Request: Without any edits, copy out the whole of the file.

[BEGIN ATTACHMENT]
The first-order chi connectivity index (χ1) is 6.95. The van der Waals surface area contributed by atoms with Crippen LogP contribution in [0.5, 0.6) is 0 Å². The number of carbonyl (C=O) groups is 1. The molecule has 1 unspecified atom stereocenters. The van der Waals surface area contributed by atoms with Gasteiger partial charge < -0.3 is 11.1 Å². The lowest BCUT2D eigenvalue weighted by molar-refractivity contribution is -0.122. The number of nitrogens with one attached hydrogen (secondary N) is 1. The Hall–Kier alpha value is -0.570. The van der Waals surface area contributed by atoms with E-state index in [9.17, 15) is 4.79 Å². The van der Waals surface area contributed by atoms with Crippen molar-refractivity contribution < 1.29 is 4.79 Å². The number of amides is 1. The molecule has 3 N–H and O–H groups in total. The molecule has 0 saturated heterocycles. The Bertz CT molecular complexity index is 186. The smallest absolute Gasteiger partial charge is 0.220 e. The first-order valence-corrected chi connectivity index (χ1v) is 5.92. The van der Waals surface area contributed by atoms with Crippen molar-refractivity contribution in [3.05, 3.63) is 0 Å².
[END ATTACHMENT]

The first-order chi connectivity index (χ1) is 6.95. The van der Waals surface area contributed by atoms with Crippen LogP contribution in [0.5, 0.6) is 0 Å². The number of carbonyl (C=O) groups is 1. The molecule has 1 unspecified atom stereocenters. The van der Waals surface area contributed by atoms with Gasteiger partial charge < -0.3 is 11.1 Å². The lowest BCUT2D eigenvalue weighted by molar-refractivity contribution is -0.122. The number of nitrogens with one attached hydrogen (secondary N) is 1. The Hall–Kier alpha value is -0.570. The van der Waals surface area contributed by atoms with E-state index in [9.17, 15) is 4.79 Å². The van der Waals surface area contributed by atoms with Crippen molar-refractivity contribution < 1.29 is 4.79 Å². The number of amides is 1. The molecule has 3 N–H and O–H groups in total. The molecule has 0 saturated heterocycles. The Bertz CT molecular complexity index is 186. The smallest absolute Gasteiger partial charge is 0.220 e. The first-order valence-corrected chi connectivity index (χ1v) is 5.92. The van der Waals surface area contributed by atoms with Crippen molar-refractivity contribution in [3.05, 3.63) is 0 Å².